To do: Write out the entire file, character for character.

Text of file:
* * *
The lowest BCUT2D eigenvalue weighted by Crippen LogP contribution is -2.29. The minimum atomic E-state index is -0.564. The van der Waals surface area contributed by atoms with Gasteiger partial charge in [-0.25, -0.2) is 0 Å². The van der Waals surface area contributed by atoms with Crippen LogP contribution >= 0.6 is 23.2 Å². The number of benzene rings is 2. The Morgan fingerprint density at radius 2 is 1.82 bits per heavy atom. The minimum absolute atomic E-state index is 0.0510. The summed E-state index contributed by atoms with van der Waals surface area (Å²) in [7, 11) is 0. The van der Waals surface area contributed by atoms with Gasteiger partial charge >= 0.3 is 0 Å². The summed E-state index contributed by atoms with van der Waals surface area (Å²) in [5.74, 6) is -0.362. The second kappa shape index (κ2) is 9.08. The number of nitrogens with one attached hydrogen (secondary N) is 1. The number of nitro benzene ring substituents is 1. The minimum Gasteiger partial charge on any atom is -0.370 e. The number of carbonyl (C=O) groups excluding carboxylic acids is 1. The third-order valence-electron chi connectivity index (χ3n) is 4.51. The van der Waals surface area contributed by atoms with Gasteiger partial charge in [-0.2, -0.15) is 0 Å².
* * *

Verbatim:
The lowest BCUT2D eigenvalue weighted by Crippen LogP contribution is -2.29. The minimum atomic E-state index is -0.564. The van der Waals surface area contributed by atoms with Gasteiger partial charge in [-0.25, -0.2) is 0 Å². The van der Waals surface area contributed by atoms with Crippen LogP contribution >= 0.6 is 23.2 Å². The number of benzene rings is 2. The Morgan fingerprint density at radius 2 is 1.82 bits per heavy atom. The minimum absolute atomic E-state index is 0.0510. The summed E-state index contributed by atoms with van der Waals surface area (Å²) in [7, 11) is 0. The van der Waals surface area contributed by atoms with Gasteiger partial charge >= 0.3 is 0 Å². The summed E-state index contributed by atoms with van der Waals surface area (Å²) in [5.74, 6) is -0.362. The second kappa shape index (κ2) is 9.08. The number of nitrogens with one attached hydrogen (secondary N) is 1. The number of nitro benzene ring substituents is 1. The minimum Gasteiger partial charge on any atom is -0.370 e. The number of carbonyl (C=O) groups excluding carboxylic acids is 1. The third-order valence-electron chi connectivity index (χ3n) is 4.51. The van der Waals surface area contributed by atoms with Gasteiger partial charge in [-0.2, -0.15) is 0 Å².